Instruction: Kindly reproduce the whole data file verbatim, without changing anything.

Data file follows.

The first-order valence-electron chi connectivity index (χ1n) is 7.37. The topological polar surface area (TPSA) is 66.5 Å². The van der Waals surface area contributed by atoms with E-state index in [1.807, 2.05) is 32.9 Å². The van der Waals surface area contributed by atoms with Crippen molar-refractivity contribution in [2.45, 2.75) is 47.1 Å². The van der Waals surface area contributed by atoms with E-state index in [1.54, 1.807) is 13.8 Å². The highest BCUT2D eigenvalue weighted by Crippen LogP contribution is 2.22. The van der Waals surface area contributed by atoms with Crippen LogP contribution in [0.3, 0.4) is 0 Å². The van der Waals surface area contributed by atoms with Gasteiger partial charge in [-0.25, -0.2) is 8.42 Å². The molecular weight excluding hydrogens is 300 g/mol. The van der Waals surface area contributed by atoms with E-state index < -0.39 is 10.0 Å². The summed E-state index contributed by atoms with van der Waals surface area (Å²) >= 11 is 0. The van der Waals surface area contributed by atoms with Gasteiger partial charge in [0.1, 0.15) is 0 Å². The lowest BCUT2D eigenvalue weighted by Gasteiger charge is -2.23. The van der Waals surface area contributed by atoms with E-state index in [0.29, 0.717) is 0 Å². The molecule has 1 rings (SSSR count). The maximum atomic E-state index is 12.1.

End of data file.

The first-order valence-electron chi connectivity index (χ1n) is 7.37. The topological polar surface area (TPSA) is 66.5 Å². The van der Waals surface area contributed by atoms with E-state index in [1.807, 2.05) is 32.9 Å². The van der Waals surface area contributed by atoms with Crippen molar-refractivity contribution in [2.45, 2.75) is 47.1 Å². The van der Waals surface area contributed by atoms with E-state index in [1.54, 1.807) is 13.8 Å². The highest BCUT2D eigenvalue weighted by Crippen LogP contribution is 2.22. The van der Waals surface area contributed by atoms with Crippen LogP contribution in [0.3, 0.4) is 0 Å². The van der Waals surface area contributed by atoms with Gasteiger partial charge in [-0.25, -0.2) is 8.42 Å². The molecular weight excluding hydrogens is 300 g/mol. The van der Waals surface area contributed by atoms with E-state index < -0.39 is 10.0 Å². The summed E-state index contributed by atoms with van der Waals surface area (Å²) >= 11 is 0. The van der Waals surface area contributed by atoms with Gasteiger partial charge in [0.1, 0.15) is 0 Å². The lowest BCUT2D eigenvalue weighted by Gasteiger charge is -2.23. The van der Waals surface area contributed by atoms with E-state index in [0.29, 0.717) is 0 Å². The molecule has 1 rings (SSSR count). The maximum atomic E-state index is 12.1.